Thus people who rely on dominance to train their dogs may need to regularly threaten them with aggressive displays or repeatedly use physical force. It is important to be aware that even when an individual can clearly establish dominance over another, in many species, a dominant rank within a group is often relatively short lived, typically lasting only several years or through one breeding season. High rank is repeatedly tested and can be maintained only as long as the top-ranking individual is physically strong enough to win the aggressive encounters. Thus people may not be able to retain their rank.
In a family, children and elderly people can rarely establish high rank through force and are especially at risk of being injured if they attempt to do so.
Third, although dominant individuals gain priority access to resources, they usually must be present to retain the resource. Subordinate individuals commonly sneak access to resources (e.g., mates, food) when the dominant individual is not present. These subordinate individuals are not attempting to gain a higher rank; they are only finding an alternative way to obtain a reward. In terms of human-pet interactions, this highlights the fact that establishing dominance over a dog does not address its behavior in the absence of, or at a distance from, the dominant individual.
Fourth, humans seek more than just priority access to resources when they are present to defend them; humans seek leadership—the ability to influence their pets to perform behaviors that they would not necessarily perform otherwise. For instance, people may want their pets to consistently come when called, to remain lying down when commanded to do so from across the room, or to stop barking at squirrels or startling sounds in the house. Humans can sometimes gain leadership through force but can also do so by rewarding desirable behavior. In relationships between dogs, dominance is usually the only way to obtain a high rank, whereas humans have a choice in their relationships with dogs.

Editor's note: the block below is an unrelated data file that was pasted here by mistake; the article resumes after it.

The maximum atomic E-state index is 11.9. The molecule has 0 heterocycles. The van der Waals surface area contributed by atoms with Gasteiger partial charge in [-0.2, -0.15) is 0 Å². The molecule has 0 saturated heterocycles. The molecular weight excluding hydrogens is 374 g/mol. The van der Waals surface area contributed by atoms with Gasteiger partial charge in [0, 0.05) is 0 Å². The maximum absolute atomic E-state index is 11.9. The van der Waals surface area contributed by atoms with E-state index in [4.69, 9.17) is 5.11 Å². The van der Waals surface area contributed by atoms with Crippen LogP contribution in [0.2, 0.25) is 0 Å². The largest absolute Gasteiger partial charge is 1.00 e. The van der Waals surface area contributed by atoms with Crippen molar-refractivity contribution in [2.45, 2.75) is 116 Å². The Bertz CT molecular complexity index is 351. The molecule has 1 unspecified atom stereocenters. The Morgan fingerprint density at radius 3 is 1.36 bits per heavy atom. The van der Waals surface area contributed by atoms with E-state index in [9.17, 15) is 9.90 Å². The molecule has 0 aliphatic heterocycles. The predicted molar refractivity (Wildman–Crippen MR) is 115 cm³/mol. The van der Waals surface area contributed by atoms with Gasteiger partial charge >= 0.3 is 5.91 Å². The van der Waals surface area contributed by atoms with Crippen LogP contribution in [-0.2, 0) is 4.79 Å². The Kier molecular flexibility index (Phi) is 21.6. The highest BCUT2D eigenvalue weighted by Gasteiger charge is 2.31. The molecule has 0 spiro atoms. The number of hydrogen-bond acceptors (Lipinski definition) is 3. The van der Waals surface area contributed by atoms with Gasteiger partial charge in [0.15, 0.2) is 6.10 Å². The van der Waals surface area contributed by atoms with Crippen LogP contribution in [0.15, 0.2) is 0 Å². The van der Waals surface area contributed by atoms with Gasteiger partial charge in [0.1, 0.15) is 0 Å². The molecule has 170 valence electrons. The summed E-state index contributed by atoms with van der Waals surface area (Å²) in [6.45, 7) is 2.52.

Establishing Leadership Without Force
Updated methods of establishing leadership rely on controlling all the resources that motivate the pet and using them to reward the pet for appropriate behavior. There are variations of this method, which has been called nothing in life is free, no free lunch, or the learn-to-earn program. This method stresses rewarding desirable behaviors and removing the rewards for bad behaviors. For instance, the dog can first be taught to sit and look at the owner for treats (i.e., kibble from its daily amount of food). When the dog is hungry, the owner should stand completely still with food hidden in his or her hand and wait for the dog to sit; the owner should not use a verbal cue or hand signal or touch the dog. When the dog sits, the owner should immediately give it the treat. Once the dog understands that it must choose to sit to receive a treat, the dog should be required to sit and stay to earn its daily food allowance and when it wants to be petted, go outside, or play fetch. By requiring this behavior, the owner teaches the dog self-control and to look to the owner for permission to access a desired resource. There is not a battle of wills between the dog and owner. Instead, the dog is taught a new way to receive all the resources that it used to take freely and that inappropriate behaviors are not rewarded.